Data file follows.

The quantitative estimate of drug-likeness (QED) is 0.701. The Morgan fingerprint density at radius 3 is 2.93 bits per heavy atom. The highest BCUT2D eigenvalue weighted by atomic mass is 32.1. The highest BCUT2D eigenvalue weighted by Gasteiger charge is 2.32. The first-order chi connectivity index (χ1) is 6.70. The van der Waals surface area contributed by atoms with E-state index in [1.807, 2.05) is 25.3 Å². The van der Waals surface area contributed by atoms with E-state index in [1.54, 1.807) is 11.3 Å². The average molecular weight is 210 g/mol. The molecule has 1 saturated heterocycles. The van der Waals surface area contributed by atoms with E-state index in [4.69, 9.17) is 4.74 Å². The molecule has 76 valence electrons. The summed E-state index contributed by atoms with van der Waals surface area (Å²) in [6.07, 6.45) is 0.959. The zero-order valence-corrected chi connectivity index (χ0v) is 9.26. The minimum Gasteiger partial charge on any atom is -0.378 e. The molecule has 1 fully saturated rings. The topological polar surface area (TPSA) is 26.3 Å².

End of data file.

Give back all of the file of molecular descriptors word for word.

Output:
The quantitative estimate of drug-likeness (QED) is 0.701. The Morgan fingerprint density at radius 3 is 2.93 bits per heavy atom. The highest BCUT2D eigenvalue weighted by atomic mass is 32.1. The highest BCUT2D eigenvalue weighted by Gasteiger charge is 2.32. The first-order chi connectivity index (χ1) is 6.70. The van der Waals surface area contributed by atoms with E-state index in [1.807, 2.05) is 25.3 Å². The van der Waals surface area contributed by atoms with E-state index in [1.54, 1.807) is 11.3 Å². The average molecular weight is 210 g/mol. The molecule has 1 saturated heterocycles. The van der Waals surface area contributed by atoms with E-state index in [4.69, 9.17) is 4.74 Å². The molecule has 76 valence electrons. The summed E-state index contributed by atoms with van der Waals surface area (Å²) in [6.07, 6.45) is 0.959. The zero-order valence-corrected chi connectivity index (χ0v) is 9.26. The minimum Gasteiger partial charge on any atom is -0.378 e. The molecule has 1 fully saturated rings. The topological polar surface area (TPSA) is 26.3 Å².